Well, it’s over…both 2020 (aka the worst year in recent memory) and the marriage between actress Zoe Kravitz, daughter of rocker Lenny Kravitz and actress Lisa Bonet, and Karl Glusman, umm, that guy who was in the…you know, that thing. According to ye olde internet, he is an actor who has appeared in some stuff I’ve never heard of.
Kravitz’s 2021 started off with her people confirming that she filed for divorce from Glusman. In this day and age, life events are always documented on social media and this was no exception. Kravitz posted a pointed yet cryptic “meme” of someone throwing trash into a dumpster, with said trash bag reading “People, places, and things that no longer serve my greatest and highest good.” The meme itself has since been trashed and lives on only in screenshots.
In further typical passive aggressive millennial fashion, Glusman has unfollowed (so harsh!) Kravitz on social media and he has deleted (ouch!) all of her photos. Well, it must REALLY be over.
In short term marriages like theirs, there are often relatively few issues between the parties. Kravitz and Glusman have no children, have only been married for about 18 months, and are both only 32 years old. So, hopefully, this will be an easy divorce for Kravitz and that guy. However, the topic of name changes comes up frequently with the demise of a short-term marriage, especially when there are no children in common. I mean, why keep someone’s name when that can of baked beans in your pantry had a longer shelf life?
I have no idea if Kravitz changed her name to Glusman, but if she did, Glusman may be meeting with an attorney and playing the name game—can she keep my name? How can I make her change her name? I don’t want my family’s name associated with her! (I know, I know, I shouldn’t assume it was the woman who changed her name, but I’m playing the odds here. In my anecdotal experience, it is still quite uncommon for the man to have changed his).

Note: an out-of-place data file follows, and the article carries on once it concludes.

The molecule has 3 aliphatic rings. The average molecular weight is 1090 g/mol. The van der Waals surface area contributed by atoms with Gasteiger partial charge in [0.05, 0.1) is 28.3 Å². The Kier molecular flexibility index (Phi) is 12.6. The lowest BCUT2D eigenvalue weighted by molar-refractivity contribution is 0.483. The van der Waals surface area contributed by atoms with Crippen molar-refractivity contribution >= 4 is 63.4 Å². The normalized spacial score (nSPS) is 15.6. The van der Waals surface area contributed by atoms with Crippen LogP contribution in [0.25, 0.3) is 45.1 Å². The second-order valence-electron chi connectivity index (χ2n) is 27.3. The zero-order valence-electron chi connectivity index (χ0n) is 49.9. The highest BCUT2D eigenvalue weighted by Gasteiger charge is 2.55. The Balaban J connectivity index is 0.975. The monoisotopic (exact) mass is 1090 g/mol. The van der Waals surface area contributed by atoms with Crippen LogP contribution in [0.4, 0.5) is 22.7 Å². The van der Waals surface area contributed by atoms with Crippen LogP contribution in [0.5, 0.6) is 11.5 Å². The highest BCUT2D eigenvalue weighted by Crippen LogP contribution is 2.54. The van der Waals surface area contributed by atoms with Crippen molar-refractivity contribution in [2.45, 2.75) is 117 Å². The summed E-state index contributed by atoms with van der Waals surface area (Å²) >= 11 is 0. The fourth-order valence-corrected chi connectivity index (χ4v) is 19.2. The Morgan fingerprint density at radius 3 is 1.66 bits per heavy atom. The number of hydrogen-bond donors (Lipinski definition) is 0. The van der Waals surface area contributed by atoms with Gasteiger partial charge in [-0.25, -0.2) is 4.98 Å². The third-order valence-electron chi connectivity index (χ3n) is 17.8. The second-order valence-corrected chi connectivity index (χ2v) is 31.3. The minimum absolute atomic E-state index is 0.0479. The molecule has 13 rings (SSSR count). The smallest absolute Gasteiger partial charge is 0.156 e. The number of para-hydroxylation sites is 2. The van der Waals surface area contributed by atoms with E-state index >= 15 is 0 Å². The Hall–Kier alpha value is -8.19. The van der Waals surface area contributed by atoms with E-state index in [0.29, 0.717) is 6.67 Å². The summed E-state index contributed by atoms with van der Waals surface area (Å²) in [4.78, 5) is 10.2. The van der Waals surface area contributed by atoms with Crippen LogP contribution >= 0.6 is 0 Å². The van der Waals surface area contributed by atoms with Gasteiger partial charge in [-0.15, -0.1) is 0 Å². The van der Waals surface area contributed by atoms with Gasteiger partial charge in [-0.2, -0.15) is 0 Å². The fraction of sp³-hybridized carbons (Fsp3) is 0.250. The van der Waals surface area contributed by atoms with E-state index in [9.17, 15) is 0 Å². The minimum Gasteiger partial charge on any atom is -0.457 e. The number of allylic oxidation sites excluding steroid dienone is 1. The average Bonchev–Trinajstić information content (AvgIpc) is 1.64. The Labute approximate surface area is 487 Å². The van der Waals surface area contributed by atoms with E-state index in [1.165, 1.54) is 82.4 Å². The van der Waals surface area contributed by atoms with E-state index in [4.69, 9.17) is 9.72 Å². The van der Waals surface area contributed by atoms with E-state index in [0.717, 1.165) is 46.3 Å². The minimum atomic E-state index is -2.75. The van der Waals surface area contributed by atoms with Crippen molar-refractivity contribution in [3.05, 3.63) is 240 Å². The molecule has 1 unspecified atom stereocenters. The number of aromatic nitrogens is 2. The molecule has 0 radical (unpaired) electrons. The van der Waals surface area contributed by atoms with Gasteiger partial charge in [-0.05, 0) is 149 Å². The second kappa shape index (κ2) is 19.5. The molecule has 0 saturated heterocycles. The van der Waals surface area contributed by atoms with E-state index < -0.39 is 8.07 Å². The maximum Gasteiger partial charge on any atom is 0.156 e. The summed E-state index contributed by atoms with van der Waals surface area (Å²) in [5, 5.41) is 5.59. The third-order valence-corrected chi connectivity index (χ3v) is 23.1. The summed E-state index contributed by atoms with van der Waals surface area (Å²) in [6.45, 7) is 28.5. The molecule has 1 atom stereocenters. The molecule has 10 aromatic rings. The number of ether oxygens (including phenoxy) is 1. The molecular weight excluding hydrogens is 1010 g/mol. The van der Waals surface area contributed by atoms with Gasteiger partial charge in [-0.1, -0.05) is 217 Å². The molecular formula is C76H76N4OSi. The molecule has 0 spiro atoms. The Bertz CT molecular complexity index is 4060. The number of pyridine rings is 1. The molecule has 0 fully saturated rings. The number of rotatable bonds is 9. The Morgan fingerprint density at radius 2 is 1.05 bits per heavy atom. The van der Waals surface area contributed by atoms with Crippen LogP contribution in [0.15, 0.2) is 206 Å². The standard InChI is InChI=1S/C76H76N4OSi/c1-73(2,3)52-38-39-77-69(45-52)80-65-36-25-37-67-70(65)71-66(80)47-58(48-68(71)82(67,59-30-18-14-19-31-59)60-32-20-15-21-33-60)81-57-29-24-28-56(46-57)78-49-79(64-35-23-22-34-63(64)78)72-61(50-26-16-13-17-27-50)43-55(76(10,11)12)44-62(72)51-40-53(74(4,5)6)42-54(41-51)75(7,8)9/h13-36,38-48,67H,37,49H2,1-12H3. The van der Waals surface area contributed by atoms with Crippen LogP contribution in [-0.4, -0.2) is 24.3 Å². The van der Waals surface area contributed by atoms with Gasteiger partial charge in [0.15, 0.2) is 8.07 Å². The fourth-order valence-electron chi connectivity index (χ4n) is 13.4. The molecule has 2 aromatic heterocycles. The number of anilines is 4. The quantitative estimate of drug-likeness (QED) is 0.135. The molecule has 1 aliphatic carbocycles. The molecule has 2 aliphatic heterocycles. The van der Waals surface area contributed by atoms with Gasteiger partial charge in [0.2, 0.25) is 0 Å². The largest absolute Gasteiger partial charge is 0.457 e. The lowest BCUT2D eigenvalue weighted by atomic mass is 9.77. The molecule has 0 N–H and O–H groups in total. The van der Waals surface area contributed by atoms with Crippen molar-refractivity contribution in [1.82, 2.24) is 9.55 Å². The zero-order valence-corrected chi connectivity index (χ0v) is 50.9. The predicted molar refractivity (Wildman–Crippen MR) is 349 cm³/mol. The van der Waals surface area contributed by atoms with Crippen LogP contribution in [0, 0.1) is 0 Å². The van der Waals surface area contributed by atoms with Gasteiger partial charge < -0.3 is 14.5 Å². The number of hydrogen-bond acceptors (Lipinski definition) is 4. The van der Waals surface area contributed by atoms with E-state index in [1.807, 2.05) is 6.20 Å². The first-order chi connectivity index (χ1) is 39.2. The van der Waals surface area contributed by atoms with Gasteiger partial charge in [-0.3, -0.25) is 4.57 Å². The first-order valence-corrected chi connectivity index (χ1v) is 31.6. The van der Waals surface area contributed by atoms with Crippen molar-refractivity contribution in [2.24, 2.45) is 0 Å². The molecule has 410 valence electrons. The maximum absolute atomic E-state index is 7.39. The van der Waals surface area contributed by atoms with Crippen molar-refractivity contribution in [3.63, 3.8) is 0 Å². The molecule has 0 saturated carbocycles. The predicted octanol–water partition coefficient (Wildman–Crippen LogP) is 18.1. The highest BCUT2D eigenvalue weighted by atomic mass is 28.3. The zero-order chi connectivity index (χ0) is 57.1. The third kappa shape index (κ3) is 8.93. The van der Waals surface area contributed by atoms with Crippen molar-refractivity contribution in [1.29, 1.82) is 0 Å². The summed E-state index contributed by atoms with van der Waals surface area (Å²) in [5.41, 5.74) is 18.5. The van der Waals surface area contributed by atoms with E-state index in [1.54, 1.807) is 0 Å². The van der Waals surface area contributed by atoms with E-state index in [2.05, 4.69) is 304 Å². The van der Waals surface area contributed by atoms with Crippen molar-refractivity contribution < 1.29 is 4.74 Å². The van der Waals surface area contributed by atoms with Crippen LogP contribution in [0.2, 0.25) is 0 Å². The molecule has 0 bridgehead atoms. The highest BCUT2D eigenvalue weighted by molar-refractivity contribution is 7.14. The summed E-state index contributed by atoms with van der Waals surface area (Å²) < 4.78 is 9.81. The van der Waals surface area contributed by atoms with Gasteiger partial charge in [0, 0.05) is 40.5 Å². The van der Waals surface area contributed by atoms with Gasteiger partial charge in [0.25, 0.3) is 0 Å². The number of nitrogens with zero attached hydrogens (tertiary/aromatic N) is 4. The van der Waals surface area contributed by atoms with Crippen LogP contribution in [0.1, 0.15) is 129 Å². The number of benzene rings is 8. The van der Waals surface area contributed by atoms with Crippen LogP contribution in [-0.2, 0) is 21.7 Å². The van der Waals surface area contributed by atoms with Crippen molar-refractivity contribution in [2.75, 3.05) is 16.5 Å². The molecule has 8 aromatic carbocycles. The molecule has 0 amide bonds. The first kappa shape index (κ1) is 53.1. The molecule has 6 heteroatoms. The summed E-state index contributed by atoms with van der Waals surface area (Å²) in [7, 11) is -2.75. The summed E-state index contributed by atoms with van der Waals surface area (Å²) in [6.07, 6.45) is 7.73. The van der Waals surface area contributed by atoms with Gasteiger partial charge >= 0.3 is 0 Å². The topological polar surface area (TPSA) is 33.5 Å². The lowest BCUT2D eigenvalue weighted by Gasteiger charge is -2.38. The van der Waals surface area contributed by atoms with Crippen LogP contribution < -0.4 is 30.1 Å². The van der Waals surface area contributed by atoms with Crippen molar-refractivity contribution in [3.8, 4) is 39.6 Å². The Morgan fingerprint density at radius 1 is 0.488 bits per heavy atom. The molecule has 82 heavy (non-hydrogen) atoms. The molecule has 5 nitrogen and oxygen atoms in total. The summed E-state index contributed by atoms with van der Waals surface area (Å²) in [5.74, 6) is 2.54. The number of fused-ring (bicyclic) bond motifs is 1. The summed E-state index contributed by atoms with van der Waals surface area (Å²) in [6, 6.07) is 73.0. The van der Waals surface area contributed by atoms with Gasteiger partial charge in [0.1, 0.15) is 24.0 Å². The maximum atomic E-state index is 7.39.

In New Jersey, upon the granting of a divorce, the Court can allow either party to resume the use of a previous last name, or to assume a whole new one. That’s not to say that the Court will allow a party to take any name. The Court does have the ability to reject a name change sought for a fraudulent or criminal purpose or if the proposed name is obscene or offensive. So, if Zoe Kravitz wants to become Zoe Karlisapieceof….whoa, let’s keep this blog PG! You get the point. Needless to say, she might have a difficult time getting a Court to sign off on that kind of name change.
One party cannot require the other to change his or her last name, so, if you like the ex’s last name you can keep it, no questions asked. Changing a name upon divorce is actually so easy a caveman could do it—you do not have to ask for it in the initial divorce pleadings and there is no reason you cannot decide on the day of the divorce whether you want to keep the name or change it. It’s a very personal choice and especially difficult for parties with children in common, so it is often a game-time (or, for our purposes, name-time) decision. Even if a party does not change his or her name on the day of the divorce, NJ law actually allows a name change after the divorce is already over. It is much easier to change a name in connection with a divorce proceeding—either during or after—than changing it based on New Jersey’s general name change statute when there is no divorce because the procedure is entirely different.
Hopefully, Zoe and what’s-his-name, who apparently were a married couple in name only at the end of 2020, will eventually end 2021 better than they started it.
The Family Law department at Cooper Levenson is a full-service department that has many years of experience representing clients in matters of divorce, custody, support, domestic violence, prenuptial agreements, grandparent visitation, and other family law issues. We are here to help.